ERIC Number: ED247556
Record Type: RIE
Publication Date: 1984-Mar
Reference Count: 0
Helping Students Understand Process.
To force students--at the very beginning of the writing process--to be aware of audience and to gain insight into their own writing, in-class writing and sharing exercises can be invaluable. For example, students can present to the class their subject for an upcoming paper, with the class responding on paper to such questions as: (1) What do you expect to find in the article? (2) What didn't you hear about in the presentation that you would have liked to have heard about? (3) What people do you want to hear about or from? and (4) What don't you want to hear about? Students can exchange written responses and then begin researching and writing with a notion of the importance of audience and its expectations regarding information and details. Similar exercises can be done in the prewriting, drafting, and final draft stages of a paper. A most effective exercise is having the students write a brief note to add to a paper answering the question: If you had twenty-four more hours to work on your paper, what would you do with it? The teacher can then respond in a personal and positive way to this short postscript. Students can ultimately learn several things, among them that it is better at first to produce many words as opposed to a few, that it is advantageous to write continuously rather than at the last minute, and that it helps to have someone else interact with them during all stages of the writing process. (CRH)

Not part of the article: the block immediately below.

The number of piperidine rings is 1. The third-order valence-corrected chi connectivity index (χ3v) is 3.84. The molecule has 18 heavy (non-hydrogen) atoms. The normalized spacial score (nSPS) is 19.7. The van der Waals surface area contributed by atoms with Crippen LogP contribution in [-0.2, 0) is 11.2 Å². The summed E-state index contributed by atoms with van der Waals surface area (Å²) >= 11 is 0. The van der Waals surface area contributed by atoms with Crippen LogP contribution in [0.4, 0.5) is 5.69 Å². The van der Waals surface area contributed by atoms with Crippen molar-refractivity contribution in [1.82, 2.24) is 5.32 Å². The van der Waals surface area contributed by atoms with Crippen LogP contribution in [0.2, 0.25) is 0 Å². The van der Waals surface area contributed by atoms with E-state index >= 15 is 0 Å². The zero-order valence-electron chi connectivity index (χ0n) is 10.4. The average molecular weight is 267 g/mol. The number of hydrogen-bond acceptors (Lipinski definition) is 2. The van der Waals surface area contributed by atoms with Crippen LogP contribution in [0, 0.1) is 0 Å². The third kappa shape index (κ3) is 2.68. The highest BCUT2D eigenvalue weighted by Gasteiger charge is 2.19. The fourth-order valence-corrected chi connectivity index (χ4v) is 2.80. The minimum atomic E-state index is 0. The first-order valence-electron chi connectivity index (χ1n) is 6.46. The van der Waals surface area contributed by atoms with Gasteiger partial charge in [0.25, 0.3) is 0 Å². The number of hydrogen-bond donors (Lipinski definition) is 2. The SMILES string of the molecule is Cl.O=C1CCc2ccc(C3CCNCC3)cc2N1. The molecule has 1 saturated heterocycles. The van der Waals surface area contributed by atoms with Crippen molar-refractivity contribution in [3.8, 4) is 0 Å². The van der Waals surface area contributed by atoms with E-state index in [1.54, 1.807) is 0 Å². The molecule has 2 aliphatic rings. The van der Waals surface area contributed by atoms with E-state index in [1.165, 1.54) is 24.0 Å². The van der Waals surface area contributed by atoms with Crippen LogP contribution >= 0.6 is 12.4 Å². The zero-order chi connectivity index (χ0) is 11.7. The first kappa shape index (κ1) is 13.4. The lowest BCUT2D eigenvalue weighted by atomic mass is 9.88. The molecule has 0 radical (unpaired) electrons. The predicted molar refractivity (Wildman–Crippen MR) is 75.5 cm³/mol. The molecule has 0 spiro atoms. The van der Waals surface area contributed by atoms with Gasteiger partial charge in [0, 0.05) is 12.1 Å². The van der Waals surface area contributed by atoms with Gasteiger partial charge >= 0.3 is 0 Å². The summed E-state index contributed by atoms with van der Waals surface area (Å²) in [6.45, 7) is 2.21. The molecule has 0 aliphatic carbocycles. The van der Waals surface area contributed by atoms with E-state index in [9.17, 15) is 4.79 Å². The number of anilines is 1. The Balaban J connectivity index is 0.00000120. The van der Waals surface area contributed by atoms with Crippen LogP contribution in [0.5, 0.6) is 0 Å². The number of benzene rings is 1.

Publication Type: Opinion Papers; Guides - Classroom - Teacher; Speeches/Meeting Papers
Education Level: N/A
Audience: Teachers; Practitioners
Authoring Institution: N/A
Identifiers: Audience Awareness
Note: Paper presented at the Annual Meeting of the Conference on College Composition and Communication (35th, New York City, NY, March 29-31, 1984).